Increasing prevalence in children and adolescents in developed countries also alarming
Obesity and overweight incidence worldwide skyrocketed to 2.1 billion in 2013 from 857 million in 1980, according to a survey published in The Lancet based on The Global Burden of Disease Study 2013, which encompasses from 1980 to 2013.
Furthermore, the prevalence of obesity and overweight rose by 28 percent in adults and 47 percent in children.
“Because of the established health risks and substantial increases in prevalence, obesity has become a major global health challenge,” wrote the authors. “Not only is obesity increasing, but no national success stories have been reported in the past 33 years.”
The authors systematically identified surveys, reports, and published studies that over all collected a sample size of 1,769 participants. The data collected included height and weight, both through physical measurements and self-reports. They used mixed effects linear regression to correct for bias in self-reports.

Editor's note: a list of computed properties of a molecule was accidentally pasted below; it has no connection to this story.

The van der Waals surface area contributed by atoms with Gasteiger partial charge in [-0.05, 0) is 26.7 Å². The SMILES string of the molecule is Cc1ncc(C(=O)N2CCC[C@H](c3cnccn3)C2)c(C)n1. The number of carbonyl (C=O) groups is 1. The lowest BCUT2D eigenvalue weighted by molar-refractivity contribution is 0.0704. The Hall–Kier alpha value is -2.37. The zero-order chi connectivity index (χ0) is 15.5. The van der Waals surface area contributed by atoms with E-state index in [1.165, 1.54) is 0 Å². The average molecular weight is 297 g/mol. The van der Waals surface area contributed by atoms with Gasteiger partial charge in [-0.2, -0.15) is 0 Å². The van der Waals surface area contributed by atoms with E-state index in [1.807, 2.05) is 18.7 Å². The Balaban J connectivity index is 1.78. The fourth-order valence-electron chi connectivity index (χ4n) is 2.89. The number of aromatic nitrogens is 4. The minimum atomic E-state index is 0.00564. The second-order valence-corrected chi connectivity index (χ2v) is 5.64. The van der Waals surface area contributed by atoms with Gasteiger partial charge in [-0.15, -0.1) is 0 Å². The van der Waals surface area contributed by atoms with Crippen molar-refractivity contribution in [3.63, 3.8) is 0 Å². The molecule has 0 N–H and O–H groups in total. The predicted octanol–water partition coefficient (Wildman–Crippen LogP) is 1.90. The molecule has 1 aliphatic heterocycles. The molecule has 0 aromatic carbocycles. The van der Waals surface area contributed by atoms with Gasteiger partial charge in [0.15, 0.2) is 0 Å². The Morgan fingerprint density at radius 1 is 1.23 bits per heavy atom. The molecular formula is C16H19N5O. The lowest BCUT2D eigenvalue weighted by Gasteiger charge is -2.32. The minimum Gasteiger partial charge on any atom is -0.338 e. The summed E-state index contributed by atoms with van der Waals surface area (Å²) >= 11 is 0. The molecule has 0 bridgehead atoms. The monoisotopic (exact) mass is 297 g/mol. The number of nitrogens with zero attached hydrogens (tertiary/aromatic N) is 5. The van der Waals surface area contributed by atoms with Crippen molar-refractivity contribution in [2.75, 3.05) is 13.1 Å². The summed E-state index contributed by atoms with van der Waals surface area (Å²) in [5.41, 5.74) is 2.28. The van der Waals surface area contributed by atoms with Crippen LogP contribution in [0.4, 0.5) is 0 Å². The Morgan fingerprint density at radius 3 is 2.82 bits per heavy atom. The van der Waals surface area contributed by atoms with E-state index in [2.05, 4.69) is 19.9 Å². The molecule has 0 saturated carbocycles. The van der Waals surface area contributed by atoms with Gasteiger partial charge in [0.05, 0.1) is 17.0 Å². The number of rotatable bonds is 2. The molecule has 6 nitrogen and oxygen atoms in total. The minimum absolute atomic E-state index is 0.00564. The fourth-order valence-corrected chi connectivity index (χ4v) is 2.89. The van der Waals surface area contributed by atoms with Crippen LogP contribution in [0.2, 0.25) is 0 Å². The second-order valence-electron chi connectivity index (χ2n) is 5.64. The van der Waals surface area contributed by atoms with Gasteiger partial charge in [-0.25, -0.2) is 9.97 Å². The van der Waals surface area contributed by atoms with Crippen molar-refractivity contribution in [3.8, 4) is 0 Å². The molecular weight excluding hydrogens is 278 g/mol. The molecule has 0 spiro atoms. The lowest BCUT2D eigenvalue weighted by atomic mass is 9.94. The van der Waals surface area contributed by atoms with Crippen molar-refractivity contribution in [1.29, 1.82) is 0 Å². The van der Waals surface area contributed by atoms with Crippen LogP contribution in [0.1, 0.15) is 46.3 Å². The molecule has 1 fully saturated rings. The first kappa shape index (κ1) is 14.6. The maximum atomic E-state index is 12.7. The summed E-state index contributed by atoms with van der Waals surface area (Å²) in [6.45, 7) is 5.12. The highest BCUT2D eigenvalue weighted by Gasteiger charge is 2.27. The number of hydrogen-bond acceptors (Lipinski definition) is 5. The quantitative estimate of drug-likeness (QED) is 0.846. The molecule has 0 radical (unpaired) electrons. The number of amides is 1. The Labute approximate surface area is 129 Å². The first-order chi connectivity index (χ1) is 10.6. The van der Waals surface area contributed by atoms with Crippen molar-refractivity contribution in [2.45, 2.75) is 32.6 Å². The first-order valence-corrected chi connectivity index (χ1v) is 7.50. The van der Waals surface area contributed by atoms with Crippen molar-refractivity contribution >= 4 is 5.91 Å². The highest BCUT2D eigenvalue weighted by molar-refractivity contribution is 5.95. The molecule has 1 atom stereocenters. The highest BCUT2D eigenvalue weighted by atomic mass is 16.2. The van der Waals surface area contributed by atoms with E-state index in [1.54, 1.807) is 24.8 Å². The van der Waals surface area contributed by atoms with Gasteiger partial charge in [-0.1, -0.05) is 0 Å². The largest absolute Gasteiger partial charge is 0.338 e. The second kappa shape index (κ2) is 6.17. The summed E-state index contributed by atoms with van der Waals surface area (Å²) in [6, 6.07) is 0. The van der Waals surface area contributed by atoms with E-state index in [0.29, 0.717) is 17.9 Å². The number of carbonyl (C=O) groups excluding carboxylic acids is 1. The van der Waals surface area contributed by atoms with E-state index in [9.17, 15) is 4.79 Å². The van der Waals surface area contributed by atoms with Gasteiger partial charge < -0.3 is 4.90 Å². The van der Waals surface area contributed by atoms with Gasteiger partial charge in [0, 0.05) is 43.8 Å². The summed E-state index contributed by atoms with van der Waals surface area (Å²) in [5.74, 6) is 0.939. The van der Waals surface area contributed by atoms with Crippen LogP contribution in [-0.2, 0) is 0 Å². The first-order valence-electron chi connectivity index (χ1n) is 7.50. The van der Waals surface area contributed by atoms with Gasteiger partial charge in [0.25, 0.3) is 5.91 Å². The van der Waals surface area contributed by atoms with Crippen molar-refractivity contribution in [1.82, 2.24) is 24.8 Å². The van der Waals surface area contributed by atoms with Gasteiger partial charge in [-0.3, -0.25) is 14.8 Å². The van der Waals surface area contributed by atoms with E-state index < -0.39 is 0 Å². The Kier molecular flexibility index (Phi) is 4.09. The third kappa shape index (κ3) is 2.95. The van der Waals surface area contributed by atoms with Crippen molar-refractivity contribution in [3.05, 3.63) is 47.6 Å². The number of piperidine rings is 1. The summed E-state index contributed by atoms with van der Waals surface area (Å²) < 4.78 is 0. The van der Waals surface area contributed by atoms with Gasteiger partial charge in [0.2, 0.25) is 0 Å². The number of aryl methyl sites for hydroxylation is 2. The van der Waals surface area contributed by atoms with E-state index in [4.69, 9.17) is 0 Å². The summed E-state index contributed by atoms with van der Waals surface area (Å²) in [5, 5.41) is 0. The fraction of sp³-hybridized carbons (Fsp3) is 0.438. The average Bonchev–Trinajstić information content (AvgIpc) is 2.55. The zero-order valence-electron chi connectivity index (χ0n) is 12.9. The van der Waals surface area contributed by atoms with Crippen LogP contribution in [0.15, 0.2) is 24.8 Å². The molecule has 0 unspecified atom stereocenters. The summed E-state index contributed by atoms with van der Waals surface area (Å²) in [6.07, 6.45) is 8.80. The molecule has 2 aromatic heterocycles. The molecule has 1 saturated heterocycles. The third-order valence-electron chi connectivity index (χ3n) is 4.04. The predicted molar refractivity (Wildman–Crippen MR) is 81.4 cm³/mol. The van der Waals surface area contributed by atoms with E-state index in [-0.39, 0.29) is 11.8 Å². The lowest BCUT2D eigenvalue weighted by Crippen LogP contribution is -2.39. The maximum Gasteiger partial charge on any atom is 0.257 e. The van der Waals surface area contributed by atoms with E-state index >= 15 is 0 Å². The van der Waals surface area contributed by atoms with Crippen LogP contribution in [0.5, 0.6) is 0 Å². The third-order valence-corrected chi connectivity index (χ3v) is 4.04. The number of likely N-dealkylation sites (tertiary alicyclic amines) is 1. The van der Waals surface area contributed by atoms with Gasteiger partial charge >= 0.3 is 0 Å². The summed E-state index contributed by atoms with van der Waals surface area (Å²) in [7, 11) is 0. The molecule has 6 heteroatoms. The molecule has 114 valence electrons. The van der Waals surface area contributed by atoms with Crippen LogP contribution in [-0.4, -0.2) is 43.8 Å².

They also collected data for prevalence of obesity and overweight by age, sex, country, and year from 19,244 participants.
The researchers found that the proportion of adults with body-mass index of 25 kg/m2 or greater increased between 1980 and 2013 from 28.8 percent to 26.9 percent in men and from 29.8 percent to 38 percent in women.
Meanwhile, obesity and overweight substantially increased prevalence in children and adolescents in developed countries at 22.6 percent of girls and 23.8 percent of boys. In developing countries, the prevalence increased in children and adolescents from 8.1 percent to 12.9 percent for boys and from 8.4 percent to 13.4 percent for girls. With Lancet report fitafterfifty.com
VitalSigns Issue 64 Vol. 3, June 1-30, 2014